A couple of can't-miss franchises propelled the box office to its biggest October numbers in history this weekend, thanks to their built-in–and completely opposite–audience appeal. Disney's sanitized sing-and-dance-a-thon High School Musical 3: Senior Year unsurprisingly reeled in hordes of loyal kids, teens, and parents, confirming that the mind-bogglingly successful made-for-cable movie franchise could easily make the big-screen jump: It topped the weekend box-office with a phenomenal $42 million, the third-highest October debut ever, and the highest debut for a musical.
On the other end of the moviegoing spectrum, the fifth installment of the predictably popular Saw franchise brought in the horror-mongers and those looking for cheap pre-Halloween thrills. Though Saw V was the first entry since the series' premiere installment to not debut at No. 1, its second-place earnings of $30.5 million are nothing to sneeze at, and all but guarantee that the R-rated torture-fests will continue to be a yearly tradition.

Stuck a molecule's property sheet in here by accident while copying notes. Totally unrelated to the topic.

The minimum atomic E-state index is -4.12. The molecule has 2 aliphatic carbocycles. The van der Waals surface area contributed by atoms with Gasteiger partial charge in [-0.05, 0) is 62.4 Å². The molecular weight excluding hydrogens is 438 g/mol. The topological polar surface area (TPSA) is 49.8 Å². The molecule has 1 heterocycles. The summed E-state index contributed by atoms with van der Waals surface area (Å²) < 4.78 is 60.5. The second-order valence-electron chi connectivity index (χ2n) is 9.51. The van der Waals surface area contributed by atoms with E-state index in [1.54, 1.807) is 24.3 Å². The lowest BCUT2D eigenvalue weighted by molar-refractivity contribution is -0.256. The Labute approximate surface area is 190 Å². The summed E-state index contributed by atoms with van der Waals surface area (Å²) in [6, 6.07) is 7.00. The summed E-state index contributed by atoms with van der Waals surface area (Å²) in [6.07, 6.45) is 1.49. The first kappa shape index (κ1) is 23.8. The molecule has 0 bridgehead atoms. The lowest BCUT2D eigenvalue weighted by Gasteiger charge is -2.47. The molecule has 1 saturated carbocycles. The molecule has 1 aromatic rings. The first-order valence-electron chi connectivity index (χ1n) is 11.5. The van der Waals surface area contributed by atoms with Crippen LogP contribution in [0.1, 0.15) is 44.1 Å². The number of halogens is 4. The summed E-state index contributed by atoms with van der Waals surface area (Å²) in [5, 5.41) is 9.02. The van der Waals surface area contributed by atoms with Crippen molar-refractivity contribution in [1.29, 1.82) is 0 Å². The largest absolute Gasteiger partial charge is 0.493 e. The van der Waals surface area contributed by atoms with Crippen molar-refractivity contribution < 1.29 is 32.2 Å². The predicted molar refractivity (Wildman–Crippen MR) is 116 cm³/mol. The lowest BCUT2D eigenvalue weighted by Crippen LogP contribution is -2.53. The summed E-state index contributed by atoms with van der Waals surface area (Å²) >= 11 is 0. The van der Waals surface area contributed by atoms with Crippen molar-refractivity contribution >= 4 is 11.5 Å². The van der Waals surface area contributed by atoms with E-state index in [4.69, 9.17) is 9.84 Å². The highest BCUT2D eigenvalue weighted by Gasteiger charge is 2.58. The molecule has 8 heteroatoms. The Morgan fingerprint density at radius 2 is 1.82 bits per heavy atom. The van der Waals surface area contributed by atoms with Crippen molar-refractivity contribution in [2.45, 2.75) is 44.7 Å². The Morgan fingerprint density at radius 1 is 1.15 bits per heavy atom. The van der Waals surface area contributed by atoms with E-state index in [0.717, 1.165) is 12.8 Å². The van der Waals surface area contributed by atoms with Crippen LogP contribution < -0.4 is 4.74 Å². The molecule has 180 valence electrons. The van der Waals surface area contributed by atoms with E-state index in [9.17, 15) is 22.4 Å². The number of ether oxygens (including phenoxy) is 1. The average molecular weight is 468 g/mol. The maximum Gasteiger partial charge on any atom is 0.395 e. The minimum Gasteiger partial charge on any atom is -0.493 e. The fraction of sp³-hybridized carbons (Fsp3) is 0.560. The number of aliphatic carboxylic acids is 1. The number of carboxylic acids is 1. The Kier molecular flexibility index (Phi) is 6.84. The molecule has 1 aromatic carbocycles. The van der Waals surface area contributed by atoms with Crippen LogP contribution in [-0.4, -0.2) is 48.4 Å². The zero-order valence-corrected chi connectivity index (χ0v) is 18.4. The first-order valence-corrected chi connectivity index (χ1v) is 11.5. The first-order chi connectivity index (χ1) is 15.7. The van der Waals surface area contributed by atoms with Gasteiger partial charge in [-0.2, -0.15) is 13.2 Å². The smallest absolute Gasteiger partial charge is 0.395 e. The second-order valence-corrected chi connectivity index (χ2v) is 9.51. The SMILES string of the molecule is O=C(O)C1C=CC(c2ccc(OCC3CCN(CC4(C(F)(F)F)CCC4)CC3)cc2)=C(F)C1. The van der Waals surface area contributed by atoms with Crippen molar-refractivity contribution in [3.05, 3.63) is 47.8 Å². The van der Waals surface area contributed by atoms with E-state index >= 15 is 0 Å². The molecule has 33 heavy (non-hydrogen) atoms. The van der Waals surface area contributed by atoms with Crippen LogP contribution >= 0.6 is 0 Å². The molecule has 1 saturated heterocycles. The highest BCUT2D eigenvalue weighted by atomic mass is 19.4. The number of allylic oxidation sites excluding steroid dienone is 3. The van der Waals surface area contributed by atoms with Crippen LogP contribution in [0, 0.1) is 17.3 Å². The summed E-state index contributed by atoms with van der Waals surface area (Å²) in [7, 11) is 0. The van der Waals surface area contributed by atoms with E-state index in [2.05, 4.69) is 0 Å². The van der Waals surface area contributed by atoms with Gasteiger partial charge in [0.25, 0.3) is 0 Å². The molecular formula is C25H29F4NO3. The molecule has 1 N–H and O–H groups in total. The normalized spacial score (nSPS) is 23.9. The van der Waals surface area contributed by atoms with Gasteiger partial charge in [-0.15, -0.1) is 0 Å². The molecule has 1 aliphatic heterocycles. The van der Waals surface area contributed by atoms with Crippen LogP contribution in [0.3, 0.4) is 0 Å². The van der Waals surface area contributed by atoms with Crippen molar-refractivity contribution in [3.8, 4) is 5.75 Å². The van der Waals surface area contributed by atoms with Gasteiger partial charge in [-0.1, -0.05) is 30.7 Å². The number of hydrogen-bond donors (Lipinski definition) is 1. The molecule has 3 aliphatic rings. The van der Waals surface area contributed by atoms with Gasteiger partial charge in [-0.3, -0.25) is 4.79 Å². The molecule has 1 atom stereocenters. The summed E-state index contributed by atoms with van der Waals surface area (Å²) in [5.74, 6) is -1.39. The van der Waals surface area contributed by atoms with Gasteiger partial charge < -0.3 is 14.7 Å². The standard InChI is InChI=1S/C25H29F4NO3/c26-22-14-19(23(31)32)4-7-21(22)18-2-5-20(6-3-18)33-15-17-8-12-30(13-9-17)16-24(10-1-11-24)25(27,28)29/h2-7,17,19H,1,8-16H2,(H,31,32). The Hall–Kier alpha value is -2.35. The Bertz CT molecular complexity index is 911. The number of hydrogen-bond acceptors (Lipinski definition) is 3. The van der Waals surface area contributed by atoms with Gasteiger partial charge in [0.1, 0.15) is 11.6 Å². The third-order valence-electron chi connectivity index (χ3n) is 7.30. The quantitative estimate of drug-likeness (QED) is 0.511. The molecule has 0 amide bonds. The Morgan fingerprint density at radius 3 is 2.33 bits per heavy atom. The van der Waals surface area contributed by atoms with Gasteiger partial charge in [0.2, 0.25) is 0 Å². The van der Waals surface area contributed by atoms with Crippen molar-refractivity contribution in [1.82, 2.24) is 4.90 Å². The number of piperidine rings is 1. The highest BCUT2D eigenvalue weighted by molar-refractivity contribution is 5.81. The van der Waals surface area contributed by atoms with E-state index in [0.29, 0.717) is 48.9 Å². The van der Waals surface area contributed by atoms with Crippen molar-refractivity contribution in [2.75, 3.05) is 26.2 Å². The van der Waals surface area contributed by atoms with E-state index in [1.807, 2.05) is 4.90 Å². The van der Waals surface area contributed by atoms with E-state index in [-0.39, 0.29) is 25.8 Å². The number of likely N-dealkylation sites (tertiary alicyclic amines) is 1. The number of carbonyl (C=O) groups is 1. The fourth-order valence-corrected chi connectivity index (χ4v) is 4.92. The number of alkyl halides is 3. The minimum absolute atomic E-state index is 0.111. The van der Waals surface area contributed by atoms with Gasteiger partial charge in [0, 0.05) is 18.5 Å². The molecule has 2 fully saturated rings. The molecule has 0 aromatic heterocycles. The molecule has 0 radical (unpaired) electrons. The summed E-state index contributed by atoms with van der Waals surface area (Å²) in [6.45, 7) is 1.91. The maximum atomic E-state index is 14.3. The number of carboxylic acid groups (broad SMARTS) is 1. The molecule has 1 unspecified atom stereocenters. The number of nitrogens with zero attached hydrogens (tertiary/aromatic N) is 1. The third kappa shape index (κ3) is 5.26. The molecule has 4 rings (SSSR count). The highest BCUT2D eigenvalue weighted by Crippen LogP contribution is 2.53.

Last week's top two earners slipped to the Nos. 3 and 4 spots, respectively. Last week's winner, Max Payne, posted a 57 percent decline, but its $7.6 million in receipts was enough to earn it the bronze, while Beverly Hills Chihuahua picked up $6.92 million of the HSM3 runoff. A much-delayed police actioner starring Colin Farrell and Edward Norton, Pride And Glory made a modest debut at No. 5 with $6.33 million. The Secret Life Of Bees ($5.94 million) and W. ($5.33 million) each dropped three spots to Nos. 6 and 7, respectively, in their second week. Eagle Eye once again proved to be enduring, coming in at No. 8 in its fifth week, boasting the longest run in the top 10 and the smallest decline from last week, percentage-wise. Body Of Lies dropped to No. 9 with $4.1 million, while horror flick Quarantine suffered in the wake of Saw V, posting a 58.1 percent drop–the biggest in the top 10–that just barely kept it in the top 10 with $2.55 million.
More detailed numbers can be found at boxoficemojo.com.